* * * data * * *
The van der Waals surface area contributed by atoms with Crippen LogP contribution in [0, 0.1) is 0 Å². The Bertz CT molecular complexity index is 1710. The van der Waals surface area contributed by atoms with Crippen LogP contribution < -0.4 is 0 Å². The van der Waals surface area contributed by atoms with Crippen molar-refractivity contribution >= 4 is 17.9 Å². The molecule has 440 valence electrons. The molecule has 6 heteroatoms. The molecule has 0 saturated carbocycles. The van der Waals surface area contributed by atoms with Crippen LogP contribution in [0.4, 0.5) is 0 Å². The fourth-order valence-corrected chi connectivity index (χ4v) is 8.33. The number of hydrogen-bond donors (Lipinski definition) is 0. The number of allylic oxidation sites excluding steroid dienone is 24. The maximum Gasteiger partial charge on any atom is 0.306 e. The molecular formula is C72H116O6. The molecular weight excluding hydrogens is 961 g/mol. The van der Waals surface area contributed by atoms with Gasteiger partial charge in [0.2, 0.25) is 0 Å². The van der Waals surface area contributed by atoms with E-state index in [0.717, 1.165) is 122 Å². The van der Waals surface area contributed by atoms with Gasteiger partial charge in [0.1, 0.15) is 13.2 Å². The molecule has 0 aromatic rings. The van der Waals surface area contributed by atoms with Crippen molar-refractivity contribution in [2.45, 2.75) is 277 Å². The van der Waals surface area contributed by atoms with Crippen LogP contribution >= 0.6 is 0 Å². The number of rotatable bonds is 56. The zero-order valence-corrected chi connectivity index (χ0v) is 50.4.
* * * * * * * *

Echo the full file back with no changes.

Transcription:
The van der Waals surface area contributed by atoms with Crippen LogP contribution in [0, 0.1) is 0 Å². The Bertz CT molecular complexity index is 1710. The van der Waals surface area contributed by atoms with Crippen LogP contribution < -0.4 is 0 Å². The van der Waals surface area contributed by atoms with Crippen molar-refractivity contribution >= 4 is 17.9 Å². The molecule has 440 valence electrons. The molecule has 6 heteroatoms. The molecule has 0 saturated carbocycles. The van der Waals surface area contributed by atoms with Crippen LogP contribution in [0.4, 0.5) is 0 Å². The fourth-order valence-corrected chi connectivity index (χ4v) is 8.33. The number of hydrogen-bond donors (Lipinski definition) is 0. The number of allylic oxidation sites excluding steroid dienone is 24. The maximum Gasteiger partial charge on any atom is 0.306 e. The molecular formula is C72H116O6. The molecular weight excluding hydrogens is 961 g/mol. The van der Waals surface area contributed by atoms with Gasteiger partial charge in [0.2, 0.25) is 0 Å². The van der Waals surface area contributed by atoms with E-state index in [0.717, 1.165) is 122 Å². The van der Waals surface area contributed by atoms with Gasteiger partial charge in [0.1, 0.15) is 13.2 Å². The molecule has 0 aromatic rings. The van der Waals surface area contributed by atoms with Crippen molar-refractivity contribution in [2.45, 2.75) is 277 Å². The van der Waals surface area contributed by atoms with Crippen LogP contribution >= 0.6 is 0 Å². The number of rotatable bonds is 56. The zero-order valence-corrected chi connectivity index (χ0v) is 50.4.